What breweries and trends to watch in Colorado craft beer for 2023
How the precarious state of the economy affects Colorado craft brewers is top of mind in the industry entering 2023.
Driving the news: That's abundantly clear in Axios Denver's annual survey of brewers, beer pros and consumers.
- The outlook for breweries is clouded by signs of slower sales and cost-cutting, the survey found.
Breweries to watch: Left Hand and Prost
What do these breweries have in common? They recently expanded or announced near-term plans to do so, and they are defying the economic headwinds with major business bets.
Longmont's Left Hand just opened a massive taproom in Denver, while Prost is establishing a new headquarters and biergarten in Northglenn.
- And you can add to the list Boulder's Sanitas, which is opening a second location in Englewood; Denver's Westfax, which is expanding to Colorado Springs; Broomfield's 4 Noses, which is eying a Denver taproom; and Cerebral, which is expanding to a second location in Aurora.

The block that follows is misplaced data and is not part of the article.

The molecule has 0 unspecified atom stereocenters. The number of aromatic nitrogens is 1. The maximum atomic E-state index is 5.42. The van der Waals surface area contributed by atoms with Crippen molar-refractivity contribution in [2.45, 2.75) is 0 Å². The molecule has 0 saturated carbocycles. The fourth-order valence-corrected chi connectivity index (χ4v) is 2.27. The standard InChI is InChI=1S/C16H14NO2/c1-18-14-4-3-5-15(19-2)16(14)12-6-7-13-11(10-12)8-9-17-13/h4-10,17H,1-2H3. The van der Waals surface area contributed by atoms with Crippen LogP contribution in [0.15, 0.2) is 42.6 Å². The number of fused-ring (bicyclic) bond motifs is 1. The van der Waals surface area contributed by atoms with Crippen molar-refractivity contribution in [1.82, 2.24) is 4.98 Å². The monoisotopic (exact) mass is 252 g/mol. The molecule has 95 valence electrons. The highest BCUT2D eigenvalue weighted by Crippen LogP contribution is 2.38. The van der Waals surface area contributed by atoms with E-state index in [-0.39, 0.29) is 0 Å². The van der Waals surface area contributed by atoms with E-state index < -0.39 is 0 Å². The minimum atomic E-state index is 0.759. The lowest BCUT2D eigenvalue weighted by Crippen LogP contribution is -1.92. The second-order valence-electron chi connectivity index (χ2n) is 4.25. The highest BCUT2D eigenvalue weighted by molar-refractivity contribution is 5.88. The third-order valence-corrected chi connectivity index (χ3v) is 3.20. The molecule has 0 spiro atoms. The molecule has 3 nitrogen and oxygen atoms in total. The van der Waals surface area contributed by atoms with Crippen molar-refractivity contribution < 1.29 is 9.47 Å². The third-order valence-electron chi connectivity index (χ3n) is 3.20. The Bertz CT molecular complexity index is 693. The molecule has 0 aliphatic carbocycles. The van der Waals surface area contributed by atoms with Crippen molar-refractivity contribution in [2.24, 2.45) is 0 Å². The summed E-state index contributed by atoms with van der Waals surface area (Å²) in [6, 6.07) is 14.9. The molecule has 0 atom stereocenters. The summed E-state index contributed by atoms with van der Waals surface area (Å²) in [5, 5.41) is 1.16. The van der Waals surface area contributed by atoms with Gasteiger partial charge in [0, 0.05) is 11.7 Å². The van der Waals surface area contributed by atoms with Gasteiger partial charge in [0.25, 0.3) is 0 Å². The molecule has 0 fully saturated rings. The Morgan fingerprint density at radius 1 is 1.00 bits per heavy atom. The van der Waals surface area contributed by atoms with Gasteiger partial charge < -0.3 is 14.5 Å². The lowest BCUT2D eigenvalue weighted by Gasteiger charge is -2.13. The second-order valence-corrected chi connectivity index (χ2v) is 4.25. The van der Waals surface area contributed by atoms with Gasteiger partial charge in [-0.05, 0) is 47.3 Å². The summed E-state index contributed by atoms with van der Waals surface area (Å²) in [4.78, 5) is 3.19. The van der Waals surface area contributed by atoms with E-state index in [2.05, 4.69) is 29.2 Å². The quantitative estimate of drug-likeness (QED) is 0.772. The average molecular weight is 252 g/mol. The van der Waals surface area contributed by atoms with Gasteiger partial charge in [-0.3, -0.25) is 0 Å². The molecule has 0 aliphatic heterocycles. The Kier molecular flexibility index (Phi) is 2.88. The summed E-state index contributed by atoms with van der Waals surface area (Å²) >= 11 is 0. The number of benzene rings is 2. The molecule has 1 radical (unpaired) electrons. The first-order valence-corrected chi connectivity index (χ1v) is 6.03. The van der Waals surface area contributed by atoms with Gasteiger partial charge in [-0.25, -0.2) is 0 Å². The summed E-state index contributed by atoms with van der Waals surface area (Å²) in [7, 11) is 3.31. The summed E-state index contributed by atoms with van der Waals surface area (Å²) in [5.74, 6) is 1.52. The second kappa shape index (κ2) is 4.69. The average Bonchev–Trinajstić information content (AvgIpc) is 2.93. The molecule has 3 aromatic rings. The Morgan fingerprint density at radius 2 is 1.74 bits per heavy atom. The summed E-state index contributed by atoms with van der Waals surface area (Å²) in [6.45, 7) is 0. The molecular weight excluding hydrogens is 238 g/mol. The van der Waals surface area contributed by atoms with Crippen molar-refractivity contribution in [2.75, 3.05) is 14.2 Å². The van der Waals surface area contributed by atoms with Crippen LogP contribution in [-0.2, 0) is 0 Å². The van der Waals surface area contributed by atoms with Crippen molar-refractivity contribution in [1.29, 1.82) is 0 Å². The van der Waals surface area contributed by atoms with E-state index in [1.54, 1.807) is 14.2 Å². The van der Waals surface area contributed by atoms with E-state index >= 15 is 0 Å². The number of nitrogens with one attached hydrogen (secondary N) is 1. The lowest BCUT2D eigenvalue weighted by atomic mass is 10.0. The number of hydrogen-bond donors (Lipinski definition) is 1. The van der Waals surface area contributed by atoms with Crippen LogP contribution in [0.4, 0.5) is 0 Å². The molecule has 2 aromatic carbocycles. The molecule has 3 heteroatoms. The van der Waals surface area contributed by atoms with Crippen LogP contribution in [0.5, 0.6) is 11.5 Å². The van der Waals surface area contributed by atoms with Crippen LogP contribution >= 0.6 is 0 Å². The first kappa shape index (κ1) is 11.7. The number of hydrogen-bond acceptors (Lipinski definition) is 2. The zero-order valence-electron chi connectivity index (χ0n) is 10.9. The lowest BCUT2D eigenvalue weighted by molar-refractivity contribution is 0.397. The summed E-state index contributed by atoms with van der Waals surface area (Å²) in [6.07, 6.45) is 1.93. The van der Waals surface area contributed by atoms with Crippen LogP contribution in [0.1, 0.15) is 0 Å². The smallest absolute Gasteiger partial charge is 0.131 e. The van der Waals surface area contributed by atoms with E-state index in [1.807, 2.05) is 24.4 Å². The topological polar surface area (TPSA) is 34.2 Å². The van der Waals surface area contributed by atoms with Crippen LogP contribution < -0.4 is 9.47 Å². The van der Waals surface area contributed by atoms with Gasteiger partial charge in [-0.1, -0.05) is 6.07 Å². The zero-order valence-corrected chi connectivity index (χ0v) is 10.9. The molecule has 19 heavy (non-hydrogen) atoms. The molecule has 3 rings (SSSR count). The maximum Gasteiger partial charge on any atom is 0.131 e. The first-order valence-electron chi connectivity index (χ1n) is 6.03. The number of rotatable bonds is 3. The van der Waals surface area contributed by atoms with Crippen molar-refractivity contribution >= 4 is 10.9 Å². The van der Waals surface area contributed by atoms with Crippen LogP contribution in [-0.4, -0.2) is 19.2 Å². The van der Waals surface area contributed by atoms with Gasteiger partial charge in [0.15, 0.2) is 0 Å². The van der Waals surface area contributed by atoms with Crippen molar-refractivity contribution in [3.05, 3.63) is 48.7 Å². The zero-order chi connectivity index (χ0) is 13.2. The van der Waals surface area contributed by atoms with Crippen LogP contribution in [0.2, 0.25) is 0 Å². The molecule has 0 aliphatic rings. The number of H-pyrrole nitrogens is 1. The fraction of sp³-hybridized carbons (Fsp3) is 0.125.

What to watch: How the breweries manage expansions and whether it works for the bottom line will serve as a test for craft beer's staying power and business model, experts say.
Trend to watch: A move to drinkable, cheaper beers
A push toward lighter, lower-calorie beers is nothing new, but industry experts suggest the economic conditions will make them the top trend in 2023.
- The emergence of easier drinking lagers and even cold IPAs has gained steam for years and continues as consumers shun high prices.
- And the cost of ingredients — notably grain and hops — is expected to limit big double-dry-hopped IPAs and other beers with expensive adjunct additions.
Of note: More than a few industry pros are growing tired of the ubiquitous rotational hazy IPAs and want to see less repackaging of similar beers with slightly different hop additions.
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